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Pablo Picasso

/Works and biography

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The Studio (L'Atelier), 1928
Oil and black crayon on canvas, 161.6 x 129.9 cm
Peggy Guggenheim Collection, Venice 76.2553 PG 3
© Succession Picasso, by SIAE 2008


The compression of The Studio’s space into two dimensions is violated only by the overlapping of the tall painting framed in yellow with the red table, and more subtly, by the two apples on the table: as opposites on the color circle, red and green optically vibrate and refuse to sit in the same surface plane. Picasso confuses the identities of his ‘figures’: for example, the ‘woman’ in the painting is lacking much of her anatomy (limbs and breasts for example) but these omissions are supplied by the black lines and the apples, indicating that the painting is also at the same time the (nude) model in the studio. Picasso has created an image which tempts us with our need to link images to things we know in nature, without surrendering the artist’s liberty to paint what he wishes.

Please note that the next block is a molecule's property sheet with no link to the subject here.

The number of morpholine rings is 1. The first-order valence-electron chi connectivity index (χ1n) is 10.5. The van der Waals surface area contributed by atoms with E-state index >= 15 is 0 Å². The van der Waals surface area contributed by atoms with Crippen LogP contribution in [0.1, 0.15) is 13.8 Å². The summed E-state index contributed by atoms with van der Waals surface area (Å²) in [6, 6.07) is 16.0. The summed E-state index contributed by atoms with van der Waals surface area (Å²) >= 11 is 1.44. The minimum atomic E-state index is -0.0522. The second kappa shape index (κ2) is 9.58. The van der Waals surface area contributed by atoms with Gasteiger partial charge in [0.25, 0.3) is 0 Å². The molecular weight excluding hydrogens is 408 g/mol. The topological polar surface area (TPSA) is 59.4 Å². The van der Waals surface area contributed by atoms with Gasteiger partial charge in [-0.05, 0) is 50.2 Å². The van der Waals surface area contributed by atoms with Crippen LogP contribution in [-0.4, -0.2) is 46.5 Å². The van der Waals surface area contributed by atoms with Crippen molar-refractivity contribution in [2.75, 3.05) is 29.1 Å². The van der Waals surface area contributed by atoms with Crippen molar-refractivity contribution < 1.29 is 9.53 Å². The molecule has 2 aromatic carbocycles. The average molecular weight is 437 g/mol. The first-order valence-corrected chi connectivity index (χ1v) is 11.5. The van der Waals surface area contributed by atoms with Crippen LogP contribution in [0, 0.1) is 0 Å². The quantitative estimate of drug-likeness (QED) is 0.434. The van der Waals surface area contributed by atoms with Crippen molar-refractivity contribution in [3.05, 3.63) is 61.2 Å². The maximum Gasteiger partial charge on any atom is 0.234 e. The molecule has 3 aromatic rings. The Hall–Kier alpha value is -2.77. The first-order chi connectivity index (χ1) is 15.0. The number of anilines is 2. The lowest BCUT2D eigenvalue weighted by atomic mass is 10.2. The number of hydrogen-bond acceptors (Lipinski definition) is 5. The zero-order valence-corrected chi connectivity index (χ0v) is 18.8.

credits: Hangar Design Group